DrReo

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How are my chances for good MD school ("allopathic") admissions, say U of Wash?
How old is a lot of the GPA?

You can always say the good old family circumstances because your MCAT definitely, or at least I hope, picks up some slack.

Best of luck.
 

pianoman511

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I know you are leaning towards allopathic, but osteopathic schools may take into account "other things". Also, what's your BCPM vs. overall GPA ?
 
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In light of your nontraditional status, that your most recent academic work is excellent, and the high MCAT score, though your cGPA may be below many school's cutoffs, I think your application will trigger a closer look to see the whole story. I don't know UWashington's approach to application like yours, but I think you have a decent chance at an allopathic acceptance somewhere, assuming typical ECs, intriguing Personal Staement, supportive Letters of Recommendation, and good interview skills. I'd encourage you to be sure that prerequisite coursework doesn't expire wherever you apply. I also think applying to some DO schools too is a good idea, as they traditionally are better at looking at the whole application. A new one is opening in Oregon next fall (branch campus of Western).

I'd suggest you look through SDN's Nontraditional Forum, as you'll find more folks there with issues similiar to your own.
 

anfleisch

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I big part of it will be writing a good personal statement about why you have chosen to go into medicine so late and to prove they you will be a working doctor at some point. Not trying to be a downer, but with four years of medical school and a residency, you probably will raise some questions as to whether it is worth investing the resources for training to practice for a short time. Then again, you could explain it well and a school will really want you. I know my grandfather still practices medicine in his 80s.
 

J ROD

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I think the recovery after the poor start with the second BA and it being so long ago will give you a decent chance somewhere.

Hell, I am impressed you got a 38 without having taken classes in a long time.

I would call some schools and see what kind of love they are giving you...
 

JimmyShakerDay

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If you have any doubts about your age, you can read this:

49-Year-Old Future Physician is a True Renaissance Man

Madison, Wisconsin - What else can a former carpenter, landscaper, magazine editor, beekeeper and chicken farmer possibly do with his life?

How about becoming a plastic surgeon?

Such is the case with 49-year-old Vincent Laurence, a soon-to-be graduate of the University of Wisconsin School of Medicine and Public Health.

During the school's Match Day ceremony last week, Laurence found out he would be serving a six-year residency in plastic and reconstructive surgery at the University of California-Irvine. It was a thrilling moment for Laurence, whose life has been filled with a number of interesting journeys.

Laurence grew up in Massachusetts and, after a stint in the Marines, studied English at Vassar College. He also worked 60 to 70 hours a week in carpentry during summer breaks to pay for his tuition.

He was on the road to becoming a teacher, but then he had a change of heart.

"At some point, I decided I didn't want to be an academic," he says. "I kept on doing my carpentry because it was satisfying and manually dexterous."




Unfortunately, Laurence made his decision before an economic recession hit the country, and carpentry jobs suddenly became scarce.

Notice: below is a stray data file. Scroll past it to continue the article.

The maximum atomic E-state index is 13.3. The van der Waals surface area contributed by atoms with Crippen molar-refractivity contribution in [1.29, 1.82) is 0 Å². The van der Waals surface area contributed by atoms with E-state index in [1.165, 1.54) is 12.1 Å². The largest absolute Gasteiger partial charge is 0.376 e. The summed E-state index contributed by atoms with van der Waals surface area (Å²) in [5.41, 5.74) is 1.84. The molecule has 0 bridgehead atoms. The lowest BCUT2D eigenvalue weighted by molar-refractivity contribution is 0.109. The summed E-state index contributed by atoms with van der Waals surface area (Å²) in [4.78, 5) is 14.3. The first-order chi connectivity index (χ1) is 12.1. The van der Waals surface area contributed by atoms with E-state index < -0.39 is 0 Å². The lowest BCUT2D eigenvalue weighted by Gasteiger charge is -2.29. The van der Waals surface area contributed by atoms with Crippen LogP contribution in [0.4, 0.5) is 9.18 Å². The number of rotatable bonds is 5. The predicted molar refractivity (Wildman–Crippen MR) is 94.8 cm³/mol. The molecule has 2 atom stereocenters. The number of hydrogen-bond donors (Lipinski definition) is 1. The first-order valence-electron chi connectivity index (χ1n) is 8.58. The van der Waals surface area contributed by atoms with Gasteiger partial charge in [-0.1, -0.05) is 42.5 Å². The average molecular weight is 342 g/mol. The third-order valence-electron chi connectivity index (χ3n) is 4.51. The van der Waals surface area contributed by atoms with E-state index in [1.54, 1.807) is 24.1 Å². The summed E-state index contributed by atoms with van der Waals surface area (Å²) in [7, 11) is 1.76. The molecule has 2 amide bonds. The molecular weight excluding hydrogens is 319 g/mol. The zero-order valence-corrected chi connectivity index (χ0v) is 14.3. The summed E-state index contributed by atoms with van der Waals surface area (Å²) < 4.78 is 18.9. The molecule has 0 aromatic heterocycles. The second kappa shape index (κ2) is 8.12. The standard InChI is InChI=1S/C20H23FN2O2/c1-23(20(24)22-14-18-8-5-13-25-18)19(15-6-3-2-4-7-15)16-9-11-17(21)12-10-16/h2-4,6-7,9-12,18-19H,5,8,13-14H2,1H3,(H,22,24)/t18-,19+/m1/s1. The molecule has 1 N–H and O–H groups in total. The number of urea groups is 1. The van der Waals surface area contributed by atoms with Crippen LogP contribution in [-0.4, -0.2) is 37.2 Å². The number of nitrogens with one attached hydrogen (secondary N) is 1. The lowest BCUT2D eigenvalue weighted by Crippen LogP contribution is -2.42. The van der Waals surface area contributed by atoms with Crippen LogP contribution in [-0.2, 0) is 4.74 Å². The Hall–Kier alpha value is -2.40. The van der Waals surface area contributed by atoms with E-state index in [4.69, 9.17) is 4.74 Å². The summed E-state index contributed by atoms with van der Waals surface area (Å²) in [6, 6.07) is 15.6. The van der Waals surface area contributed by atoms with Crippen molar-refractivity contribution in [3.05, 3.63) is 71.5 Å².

It was about this time that Fine Homebuilding magazine, published by the Taunton Press in Connecticut, was looking for an editor who understood carpentry and had a command of English.

"I was basically their guy," says Laurence.

He would also work at Taunton's other magazines, Fine Woodworking and Fine Gardening, and eventually take up beekeeping, serving a term as vice-president of the Backyard Beekeepers Association of Connecticut. And he raised chickens for 10 years.

With several years at Taunton under his belt, Laurence decided he needed a job where he could work with his hands and began his own garden-design installation business.

After building a successful clientele, he says he had an epiphany on where his life was heading.

"I was just finishing a job, the client loved it and it was the end of a perfect day," says Laurence. "And I kept saying 'Is this it? Is this what I'm going to do for the rest of my life?'"

A career aptitude test determined he could enter a number of different careers. But only one appealed to him: surgery.

However, Laurence was past 40 years old and thought it was too late to study medicine.

"At first, I kicked myself, thinking I had missed out on an incredible perfect blending of cerebral stimulation where what you are doing everyday is manually dexterous," he says. "I would have been working with my hands, and performing a craft while accomplishing a greater good."

Laurence decided to take the plunge. First, he had to take three years of science courses before entering the School of Medicine and Public Health. By that time, he was 45. Laurence says going to Wisconsin was the best decision he could have made.

"Everybody has been nice and everybody has been positive," he says. "The facilities are fantastic."

He has never felt out of place, even though most of his classmates were much younger.

"I feel younger than my age, almost ageless," he says. "People can be 20 years old and have a 60-year-old mindset, or they can be my age and just roll with things."

He still falls back on his carpentry and landscaping work to relieve the stress of his studies. Some of his woodworking has been displayed at the annual art show at Ebling Library in the medical school. He also landscaped two plots at the Eagle Heights Community Garden in Madison.

"There are a lot of things I know and come back to for comfort," he says. "Carpentry and landscaping are definitely stress relievers."

After graduation, Laurence looks forward to starting his new career in plastic surgery, which he says replicates the challenges he encountered as a woodworker and landscaper.